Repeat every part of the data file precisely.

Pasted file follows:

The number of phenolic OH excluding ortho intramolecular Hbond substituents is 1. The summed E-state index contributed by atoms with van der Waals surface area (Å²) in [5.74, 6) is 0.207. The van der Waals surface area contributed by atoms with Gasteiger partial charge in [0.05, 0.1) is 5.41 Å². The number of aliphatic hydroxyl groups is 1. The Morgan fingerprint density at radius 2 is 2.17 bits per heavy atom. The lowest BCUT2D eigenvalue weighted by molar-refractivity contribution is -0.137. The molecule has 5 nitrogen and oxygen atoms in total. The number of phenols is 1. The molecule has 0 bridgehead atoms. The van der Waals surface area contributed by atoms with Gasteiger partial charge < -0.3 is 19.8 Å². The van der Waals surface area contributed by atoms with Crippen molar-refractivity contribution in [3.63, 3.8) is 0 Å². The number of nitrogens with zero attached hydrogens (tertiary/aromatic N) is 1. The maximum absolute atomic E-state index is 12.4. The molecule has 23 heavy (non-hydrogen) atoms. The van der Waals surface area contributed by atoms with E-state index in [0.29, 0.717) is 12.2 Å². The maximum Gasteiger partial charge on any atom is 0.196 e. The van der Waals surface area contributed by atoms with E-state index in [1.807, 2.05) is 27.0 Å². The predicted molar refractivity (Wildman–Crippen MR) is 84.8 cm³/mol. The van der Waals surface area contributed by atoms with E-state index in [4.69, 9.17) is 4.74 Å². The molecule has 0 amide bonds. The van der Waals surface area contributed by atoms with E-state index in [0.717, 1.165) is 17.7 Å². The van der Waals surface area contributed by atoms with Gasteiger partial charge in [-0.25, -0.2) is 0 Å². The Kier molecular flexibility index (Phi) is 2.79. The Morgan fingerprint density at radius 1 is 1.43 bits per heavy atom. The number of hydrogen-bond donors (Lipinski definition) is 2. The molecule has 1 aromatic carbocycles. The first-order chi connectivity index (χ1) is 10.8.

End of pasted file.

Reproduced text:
The number of phenolic OH excluding ortho intramolecular Hbond substituents is 1. The summed E-state index contributed by atoms with van der Waals surface area (Å²) in [5.74, 6) is 0.207. The van der Waals surface area contributed by atoms with Gasteiger partial charge in [0.05, 0.1) is 5.41 Å². The number of aliphatic hydroxyl groups is 1. The Morgan fingerprint density at radius 2 is 2.17 bits per heavy atom. The lowest BCUT2D eigenvalue weighted by molar-refractivity contribution is -0.137. The molecule has 5 nitrogen and oxygen atoms in total. The number of phenols is 1. The molecule has 0 bridgehead atoms. The van der Waals surface area contributed by atoms with Gasteiger partial charge < -0.3 is 19.8 Å². The van der Waals surface area contributed by atoms with Crippen molar-refractivity contribution in [3.63, 3.8) is 0 Å². The number of nitrogens with zero attached hydrogens (tertiary/aromatic N) is 1. The maximum absolute atomic E-state index is 12.4. The molecule has 23 heavy (non-hydrogen) atoms. The van der Waals surface area contributed by atoms with E-state index in [0.29, 0.717) is 12.2 Å². The maximum Gasteiger partial charge on any atom is 0.196 e. The van der Waals surface area contributed by atoms with E-state index in [1.807, 2.05) is 27.0 Å². The predicted molar refractivity (Wildman–Crippen MR) is 84.8 cm³/mol. The van der Waals surface area contributed by atoms with E-state index in [4.69, 9.17) is 4.74 Å². The molecule has 0 amide bonds. The van der Waals surface area contributed by atoms with E-state index in [0.717, 1.165) is 17.7 Å². The van der Waals surface area contributed by atoms with Gasteiger partial charge in [-0.25, -0.2) is 0 Å². The Kier molecular flexibility index (Phi) is 2.79. The Morgan fingerprint density at radius 1 is 1.43 bits per heavy atom. The number of hydrogen-bond donors (Lipinski definition) is 2. The molecule has 1 aromatic carbocycles. The first-order chi connectivity index (χ1) is 10.8.